Blog Post

DOJ Continues Its Crackdown on Clinical Laboratory Fraud

Richard P. Kusserow | July 2022

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Key Points:

  • Administrative action taken against 53 other providers 
  • Clinical laboratory fraud is in the cross hairs of enforcement agencies
  • Common schemes noted and compliance advice for labs
  • Challenges in investigating laboratory fraud schemes

As part of a nationwide coordinated law enforcement action, the Department of Justice (DOJ) brought charges against 36 defendants for more than $1.2 billion in fraud, resulting from phony telehealth claims for advanced genetic testing and unnecessary DME.  Among the defendants are a telemedicine company executive, owners and executives of clinical laboratories, DME companies, marketing organizations, and medical professionals.

DOJ also announced that separately, the Centers for Medicare and Medicaid Services, Center for Program Integrity, took administrative action against another 52 providers involved in similar schemes. More than “$8 million in cash, luxury vehicles, and other fraud proceeds” were seized.

The DOJ stated that its investigation “primarily targeted alleged schemes involving the payment of illegal kickbacks and bribes by laboratory owners and operators in exchange for the referral of patients by medical professionals working with fraudulent telemedicine and digital medical technology companies.” One particular case was highlighted in which an operator of several clinical laboratories offered $16 million in kickbacks to telemedicine companies, call centers and doctors for genetic testing orders that were not medically necessary. In this case, DOJ is seeking “forfeiture of over $7 million in United States currency, three properties, the yacht, and a Tesla and other vehicles.”  

In another enforcement action involving clinical laboratories, Inform Diagnostics, Inc., (Inform), recently purchased by Fulgent Genetics, entered into a $16 million settlement to resolve allegations that it submitted false claims for payment to Medicare and other federal health care programs for medically unnecessary tests.  The settlement involved a five-year period during which Inform routinely and automatically conducted additional tests on biopsy specimens before a pathologist’s review and without an individualized determination regarding medical necessity. This strategy resulted in performing many tests that were not medically necessary.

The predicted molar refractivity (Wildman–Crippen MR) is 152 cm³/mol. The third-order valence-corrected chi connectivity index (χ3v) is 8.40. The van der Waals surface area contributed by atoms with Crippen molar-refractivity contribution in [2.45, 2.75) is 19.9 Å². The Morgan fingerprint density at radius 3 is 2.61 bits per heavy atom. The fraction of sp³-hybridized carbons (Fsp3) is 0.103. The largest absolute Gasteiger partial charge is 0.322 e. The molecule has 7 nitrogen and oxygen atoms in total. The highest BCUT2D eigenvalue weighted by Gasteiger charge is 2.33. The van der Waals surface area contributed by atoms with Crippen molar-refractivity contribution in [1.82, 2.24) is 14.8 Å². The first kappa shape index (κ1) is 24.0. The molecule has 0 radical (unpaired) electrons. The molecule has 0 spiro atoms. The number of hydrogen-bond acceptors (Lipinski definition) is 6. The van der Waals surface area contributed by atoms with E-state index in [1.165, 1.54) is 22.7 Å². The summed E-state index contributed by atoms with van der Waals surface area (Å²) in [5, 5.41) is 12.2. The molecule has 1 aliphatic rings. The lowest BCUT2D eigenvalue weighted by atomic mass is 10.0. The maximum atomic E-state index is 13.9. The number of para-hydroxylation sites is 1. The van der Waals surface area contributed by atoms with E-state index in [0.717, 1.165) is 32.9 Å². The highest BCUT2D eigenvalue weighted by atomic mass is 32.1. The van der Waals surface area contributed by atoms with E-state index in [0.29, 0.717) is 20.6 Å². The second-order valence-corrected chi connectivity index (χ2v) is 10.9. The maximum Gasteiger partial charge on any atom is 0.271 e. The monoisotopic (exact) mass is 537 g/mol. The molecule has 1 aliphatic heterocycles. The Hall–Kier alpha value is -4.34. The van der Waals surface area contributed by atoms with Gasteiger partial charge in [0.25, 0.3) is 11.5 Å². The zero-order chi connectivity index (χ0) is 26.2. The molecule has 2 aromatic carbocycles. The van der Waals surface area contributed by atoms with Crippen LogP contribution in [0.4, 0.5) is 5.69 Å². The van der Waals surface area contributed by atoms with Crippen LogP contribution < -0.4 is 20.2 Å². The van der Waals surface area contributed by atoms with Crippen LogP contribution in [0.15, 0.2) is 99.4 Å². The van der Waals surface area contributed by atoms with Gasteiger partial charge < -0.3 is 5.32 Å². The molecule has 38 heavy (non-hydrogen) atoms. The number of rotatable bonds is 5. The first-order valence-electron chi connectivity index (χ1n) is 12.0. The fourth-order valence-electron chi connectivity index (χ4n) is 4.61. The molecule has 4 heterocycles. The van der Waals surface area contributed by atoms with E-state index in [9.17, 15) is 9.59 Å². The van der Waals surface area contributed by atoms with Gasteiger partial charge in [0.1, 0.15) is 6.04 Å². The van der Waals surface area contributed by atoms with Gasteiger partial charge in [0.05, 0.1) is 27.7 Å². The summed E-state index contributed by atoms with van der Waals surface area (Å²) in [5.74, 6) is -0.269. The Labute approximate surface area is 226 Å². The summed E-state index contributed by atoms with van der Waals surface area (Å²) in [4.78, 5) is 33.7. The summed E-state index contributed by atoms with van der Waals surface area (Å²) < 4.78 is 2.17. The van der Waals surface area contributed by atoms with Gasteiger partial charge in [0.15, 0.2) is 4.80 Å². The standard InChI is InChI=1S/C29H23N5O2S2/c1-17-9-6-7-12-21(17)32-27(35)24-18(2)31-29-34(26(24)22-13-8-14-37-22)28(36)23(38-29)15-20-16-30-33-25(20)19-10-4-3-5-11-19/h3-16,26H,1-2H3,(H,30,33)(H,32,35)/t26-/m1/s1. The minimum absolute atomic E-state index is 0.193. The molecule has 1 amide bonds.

These latest DOJ actions follow a series of government actions focusing on clinical laboratory and telehealth fraud that increased during the COVID Pandemic.  Fraudsters have taken advantage of the increased funding and liberalization of regulations designed to protect the public against the disease. Laboratory testing globally has exploded since COVID-19 to over $200 billion a year in response to the need for sophisticated clinical tests to properly address patient conditions.  Many have taken advantage of the weakened controls to engage in lucrative fraudulent practices. Among the most common types of laboratory fraud are: (1) unnecessary testing, (2) unauthorized testing, (3) unbundling tests, (4) kickbacks and bribes for referrals of business, (5) unlicensed testing, and (6) tests by unqualified persons. 

Investigations of laboratories are complicated by several factors, including:

  1. Laboratory services are provided in various settings and from a variety of providers, making the detection of irregularities more challenging; 
  2. Understanding the variety and complexities of lab testing requires in-depth knowledge to determine if specific tests should be performed and the quality of the results;
  3. Tests recently approved for payment may be abused or fraudulently billed before payers are aware of their full billing implications;
  4. The relationship between providers and laboratories is not evident merely from analyzing claims payments.

With the heightened scrutiny for fraud and abuse in this sector, it is well advisable for clinical laboratories to take measures to ensure they have an effective compliance program designed to reduce errors, especially patterned errors, and wrongdoing.  This includes a compliance structure that is more than a paper program (e.g., code of conduct, policies, etc.).  It must include effective ongoing monitoring and auditing to reduce the likelihood of errors and wrongful activity.  If confronted by the DOJ, one of the first steps in their assessment of enforcement actions will be to ask questions to determine whether the wrongdoing encountered was by a rogue individual or as a result of the lack of a “compliance culture” that permitted or encouraged improper actions to take place.  This determination will not only affect the level of actions taken against the laboratory but also its leadership.

In response to the heightened scrutiny over telehealth, the Department of Health and Human Services Office of Inspector General also released a Special Fraud Alert warning providers to “exercise caution when entering into arrangements with purported telemedicine companies.” The alert includes “suspect characteristics” to help providers  “identify potentially suspect arrangements with Telemedicine Companies.”

For more information on this topic, contact Richard Kusserow at rkusserow@strategicm.com

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About the Author

Richard P. Kusserow established Strategic Management Services, LLC, after retiring from being the DHHS Inspector General, and has assisted over 2,000 health care organizations and entities in developing, implementing and assessing compliance programs.

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